2.2. Outcome Measure

Self-reported flu vaccination in the last 12 months (yes, no) was used as the outcome measure. Bhandari et al. [15] showed that this recall period was appropriate for assessing health care utilization.

2.3. Independent Variables

Loneliness was quantified using the 6-item version (four levels) of the Gierveld and van Tilburg scale [16]. The score was computed by averaging the responses to the 6 items. In this study, Cronbach’s alpha was 0.83. Other studies have demonstrated that this scale has favorable psychometric properties [17].
Based on previous studies as well as theoretical considerations, gender, age, family status (married, living together; married, living separated; divorced; single; widowed), labor force participation (employed; retired; other: not employed), income (log household net equivalent income), and meaning in life (To what extent do you feel your life to be meaningful? 1 = not at all; 2 = a little; 3 = a moderate amount; 4 = very much; 5 = extremely) were adjusted for in the analysis.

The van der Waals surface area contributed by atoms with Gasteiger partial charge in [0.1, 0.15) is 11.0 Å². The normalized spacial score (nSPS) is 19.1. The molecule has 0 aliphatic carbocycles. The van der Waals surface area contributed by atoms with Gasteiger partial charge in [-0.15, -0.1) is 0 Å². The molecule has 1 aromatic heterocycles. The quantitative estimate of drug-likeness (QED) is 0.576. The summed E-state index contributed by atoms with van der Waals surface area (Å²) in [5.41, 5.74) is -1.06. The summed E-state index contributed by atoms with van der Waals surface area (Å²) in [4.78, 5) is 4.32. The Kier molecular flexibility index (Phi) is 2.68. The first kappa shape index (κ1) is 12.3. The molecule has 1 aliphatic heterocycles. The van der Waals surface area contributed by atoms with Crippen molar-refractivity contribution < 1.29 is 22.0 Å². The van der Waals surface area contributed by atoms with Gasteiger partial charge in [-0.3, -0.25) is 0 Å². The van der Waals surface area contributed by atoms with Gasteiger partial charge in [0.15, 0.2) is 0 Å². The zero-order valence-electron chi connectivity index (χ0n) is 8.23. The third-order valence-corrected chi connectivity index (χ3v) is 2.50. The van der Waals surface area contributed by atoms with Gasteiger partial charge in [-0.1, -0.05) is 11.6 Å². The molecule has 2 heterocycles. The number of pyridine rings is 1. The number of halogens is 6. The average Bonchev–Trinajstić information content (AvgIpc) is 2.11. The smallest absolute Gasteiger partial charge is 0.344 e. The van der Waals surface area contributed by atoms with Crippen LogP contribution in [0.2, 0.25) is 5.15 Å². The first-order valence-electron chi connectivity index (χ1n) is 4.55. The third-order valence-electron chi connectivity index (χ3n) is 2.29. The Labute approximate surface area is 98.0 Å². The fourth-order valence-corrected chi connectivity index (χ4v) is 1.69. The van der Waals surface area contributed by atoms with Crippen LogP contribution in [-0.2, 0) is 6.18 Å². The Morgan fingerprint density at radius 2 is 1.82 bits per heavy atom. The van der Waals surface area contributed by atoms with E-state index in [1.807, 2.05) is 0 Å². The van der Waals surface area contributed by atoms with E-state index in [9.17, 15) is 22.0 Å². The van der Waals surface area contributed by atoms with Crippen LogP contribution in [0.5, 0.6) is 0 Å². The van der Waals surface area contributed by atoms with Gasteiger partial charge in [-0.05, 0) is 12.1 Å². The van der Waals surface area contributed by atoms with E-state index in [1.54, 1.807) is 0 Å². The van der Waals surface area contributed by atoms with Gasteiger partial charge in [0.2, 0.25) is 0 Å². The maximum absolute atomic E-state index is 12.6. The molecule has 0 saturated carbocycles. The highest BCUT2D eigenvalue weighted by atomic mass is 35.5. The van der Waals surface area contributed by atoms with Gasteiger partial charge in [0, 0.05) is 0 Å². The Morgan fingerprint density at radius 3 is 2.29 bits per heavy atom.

Self-rated health (ranging from 1 = very good to 5 = very bad), physical functioning (subscale physical functioning of the Short Form 36 (SF-36); [18] from 0 = worst to 100 = best), depressive symptoms (15 item version of the Center for Epidemiological Studies Depression Scale (CES-D), [19] from 0 to 45, CES-D ≥ 18 indicated depression), as well as the number of chronic illnesses such as cancer (ranging from 0 to 11) were also adjusted for in the analysis.

2.4. Statistical Analysis